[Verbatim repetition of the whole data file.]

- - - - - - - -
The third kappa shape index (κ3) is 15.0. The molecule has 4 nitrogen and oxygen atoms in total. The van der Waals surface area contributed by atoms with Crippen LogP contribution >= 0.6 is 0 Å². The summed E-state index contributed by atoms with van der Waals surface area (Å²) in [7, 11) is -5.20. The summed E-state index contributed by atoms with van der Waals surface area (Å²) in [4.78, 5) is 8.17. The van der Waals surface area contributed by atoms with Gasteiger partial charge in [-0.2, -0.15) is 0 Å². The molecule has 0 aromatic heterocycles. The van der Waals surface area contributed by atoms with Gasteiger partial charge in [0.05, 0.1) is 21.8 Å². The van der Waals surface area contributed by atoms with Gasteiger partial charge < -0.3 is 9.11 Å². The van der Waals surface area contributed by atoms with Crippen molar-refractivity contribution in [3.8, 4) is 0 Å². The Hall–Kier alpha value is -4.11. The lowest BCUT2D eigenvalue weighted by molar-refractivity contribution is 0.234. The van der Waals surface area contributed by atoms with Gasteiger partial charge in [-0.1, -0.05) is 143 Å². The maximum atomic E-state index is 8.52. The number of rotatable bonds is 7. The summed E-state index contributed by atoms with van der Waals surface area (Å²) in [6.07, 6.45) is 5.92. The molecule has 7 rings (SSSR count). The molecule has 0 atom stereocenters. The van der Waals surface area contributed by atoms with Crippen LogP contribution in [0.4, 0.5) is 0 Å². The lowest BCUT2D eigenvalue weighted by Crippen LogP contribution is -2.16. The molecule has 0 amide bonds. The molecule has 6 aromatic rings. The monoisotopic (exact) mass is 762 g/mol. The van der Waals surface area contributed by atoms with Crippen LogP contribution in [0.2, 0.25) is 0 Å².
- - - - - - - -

The third kappa shape index (κ3) is 15.0. The molecule has 4 nitrogen and oxygen atoms in total. The van der Waals surface area contributed by atoms with Crippen LogP contribution >= 0.6 is 0 Å². The summed E-state index contributed by atoms with van der Waals surface area (Å²) in [7, 11) is -5.20. The summed E-state index contributed by atoms with van der Waals surface area (Å²) in [4.78, 5) is 8.17. The van der Waals surface area contributed by atoms with Gasteiger partial charge in [-0.2, -0.15) is 0 Å². The molecule has 0 aromatic heterocycles. The van der Waals surface area contributed by atoms with Gasteiger partial charge in [0.05, 0.1) is 21.8 Å². The van der Waals surface area contributed by atoms with Gasteiger partial charge < -0.3 is 9.11 Å². The van der Waals surface area contributed by atoms with Crippen molar-refractivity contribution in [3.8, 4) is 0 Å². The Hall–Kier alpha value is -4.11. The lowest BCUT2D eigenvalue weighted by molar-refractivity contribution is 0.234. The van der Waals surface area contributed by atoms with Gasteiger partial charge in [-0.1, -0.05) is 143 Å². The maximum atomic E-state index is 8.52. The number of rotatable bonds is 7. The summed E-state index contributed by atoms with van der Waals surface area (Å²) in [6.07, 6.45) is 5.92. The molecule has 7 rings (SSSR count). The molecule has 0 atom stereocenters. The van der Waals surface area contributed by atoms with Crippen LogP contribution in [0.4, 0.5) is 0 Å². The lowest BCUT2D eigenvalue weighted by Crippen LogP contribution is -2.16. The molecule has 0 amide bonds. The molecule has 6 aromatic rings. The monoisotopic (exact) mass is 762 g/mol. The van der Waals surface area contributed by atoms with Crippen LogP contribution in [0.2, 0.25) is 0 Å².